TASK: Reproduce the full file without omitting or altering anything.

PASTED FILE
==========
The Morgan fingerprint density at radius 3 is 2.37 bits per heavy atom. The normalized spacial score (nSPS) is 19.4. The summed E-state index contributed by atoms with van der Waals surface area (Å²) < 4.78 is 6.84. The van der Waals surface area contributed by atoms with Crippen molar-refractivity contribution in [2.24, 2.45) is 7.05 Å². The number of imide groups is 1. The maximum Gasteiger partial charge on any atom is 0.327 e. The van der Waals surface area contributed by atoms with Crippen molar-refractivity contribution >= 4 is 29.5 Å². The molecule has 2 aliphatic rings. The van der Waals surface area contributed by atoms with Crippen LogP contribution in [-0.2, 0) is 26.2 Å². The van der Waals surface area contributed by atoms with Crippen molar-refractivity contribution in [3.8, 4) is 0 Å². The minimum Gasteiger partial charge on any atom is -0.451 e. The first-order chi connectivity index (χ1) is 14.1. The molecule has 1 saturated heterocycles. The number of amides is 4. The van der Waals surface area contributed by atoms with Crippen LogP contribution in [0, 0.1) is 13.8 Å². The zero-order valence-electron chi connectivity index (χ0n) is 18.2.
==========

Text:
The Morgan fingerprint density at radius 3 is 2.37 bits per heavy atom. The normalized spacial score (nSPS) is 19.4. The summed E-state index contributed by atoms with van der Waals surface area (Å²) < 4.78 is 6.84. The van der Waals surface area contributed by atoms with Crippen molar-refractivity contribution in [2.24, 2.45) is 7.05 Å². The number of imide groups is 1. The maximum Gasteiger partial charge on any atom is 0.327 e. The van der Waals surface area contributed by atoms with Crippen molar-refractivity contribution >= 4 is 29.5 Å². The molecule has 2 aliphatic rings. The van der Waals surface area contributed by atoms with Crippen LogP contribution in [-0.2, 0) is 26.2 Å². The van der Waals surface area contributed by atoms with Crippen molar-refractivity contribution in [3.8, 4) is 0 Å². The minimum Gasteiger partial charge on any atom is -0.451 e. The first-order chi connectivity index (χ1) is 14.1. The molecule has 1 saturated heterocycles. The number of amides is 4. The van der Waals surface area contributed by atoms with Crippen LogP contribution in [0, 0.1) is 13.8 Å². The zero-order valence-electron chi connectivity index (χ0n) is 18.2.